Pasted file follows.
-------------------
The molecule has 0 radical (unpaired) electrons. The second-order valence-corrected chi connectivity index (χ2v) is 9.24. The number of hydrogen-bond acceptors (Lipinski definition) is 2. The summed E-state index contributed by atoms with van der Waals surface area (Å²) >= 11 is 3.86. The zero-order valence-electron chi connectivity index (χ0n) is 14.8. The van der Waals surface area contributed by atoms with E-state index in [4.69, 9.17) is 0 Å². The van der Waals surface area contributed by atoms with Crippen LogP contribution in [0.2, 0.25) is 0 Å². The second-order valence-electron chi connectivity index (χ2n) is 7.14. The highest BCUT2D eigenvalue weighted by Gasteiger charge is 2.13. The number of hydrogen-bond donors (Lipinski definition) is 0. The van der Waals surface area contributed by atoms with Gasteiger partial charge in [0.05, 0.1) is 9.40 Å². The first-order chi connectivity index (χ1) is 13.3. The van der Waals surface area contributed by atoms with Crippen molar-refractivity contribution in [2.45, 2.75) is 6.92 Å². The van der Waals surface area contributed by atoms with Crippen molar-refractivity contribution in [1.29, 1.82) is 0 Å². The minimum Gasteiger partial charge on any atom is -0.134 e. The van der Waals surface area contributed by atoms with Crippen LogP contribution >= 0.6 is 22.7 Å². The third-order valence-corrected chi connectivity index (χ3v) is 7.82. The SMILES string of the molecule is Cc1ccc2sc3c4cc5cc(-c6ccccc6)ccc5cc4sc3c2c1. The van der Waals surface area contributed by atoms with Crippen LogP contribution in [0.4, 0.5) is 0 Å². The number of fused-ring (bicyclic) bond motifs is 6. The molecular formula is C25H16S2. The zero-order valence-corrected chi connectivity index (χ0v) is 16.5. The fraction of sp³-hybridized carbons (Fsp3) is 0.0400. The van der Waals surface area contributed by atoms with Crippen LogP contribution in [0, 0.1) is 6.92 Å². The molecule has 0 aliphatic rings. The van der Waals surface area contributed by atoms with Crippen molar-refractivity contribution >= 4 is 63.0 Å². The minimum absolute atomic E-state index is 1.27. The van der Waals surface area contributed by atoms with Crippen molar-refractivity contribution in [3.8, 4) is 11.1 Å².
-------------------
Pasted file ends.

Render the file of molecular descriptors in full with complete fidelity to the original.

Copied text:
The molecule has 0 radical (unpaired) electrons. The second-order valence-corrected chi connectivity index (χ2v) is 9.24. The number of hydrogen-bond acceptors (Lipinski definition) is 2. The summed E-state index contributed by atoms with van der Waals surface area (Å²) >= 11 is 3.86. The zero-order valence-electron chi connectivity index (χ0n) is 14.8. The van der Waals surface area contributed by atoms with E-state index in [4.69, 9.17) is 0 Å². The van der Waals surface area contributed by atoms with Crippen LogP contribution in [0.2, 0.25) is 0 Å². The second-order valence-electron chi connectivity index (χ2n) is 7.14. The highest BCUT2D eigenvalue weighted by Gasteiger charge is 2.13. The number of hydrogen-bond donors (Lipinski definition) is 0. The van der Waals surface area contributed by atoms with Gasteiger partial charge in [0.05, 0.1) is 9.40 Å². The first-order chi connectivity index (χ1) is 13.3. The van der Waals surface area contributed by atoms with Crippen molar-refractivity contribution in [2.45, 2.75) is 6.92 Å². The van der Waals surface area contributed by atoms with Crippen molar-refractivity contribution in [1.29, 1.82) is 0 Å². The minimum Gasteiger partial charge on any atom is -0.134 e. The van der Waals surface area contributed by atoms with Crippen LogP contribution >= 0.6 is 22.7 Å². The third-order valence-corrected chi connectivity index (χ3v) is 7.82. The SMILES string of the molecule is Cc1ccc2sc3c4cc5cc(-c6ccccc6)ccc5cc4sc3c2c1. The van der Waals surface area contributed by atoms with Crippen LogP contribution in [0.4, 0.5) is 0 Å². The number of fused-ring (bicyclic) bond motifs is 6. The molecular formula is C25H16S2. The zero-order valence-corrected chi connectivity index (χ0v) is 16.5. The fraction of sp³-hybridized carbons (Fsp3) is 0.0400. The van der Waals surface area contributed by atoms with Crippen LogP contribution in [0, 0.1) is 6.92 Å². The molecule has 0 aliphatic rings. The van der Waals surface area contributed by atoms with Crippen molar-refractivity contribution >= 4 is 63.0 Å². The minimum absolute atomic E-state index is 1.27. The van der Waals surface area contributed by atoms with Crippen molar-refractivity contribution in [3.8, 4) is 11.1 Å².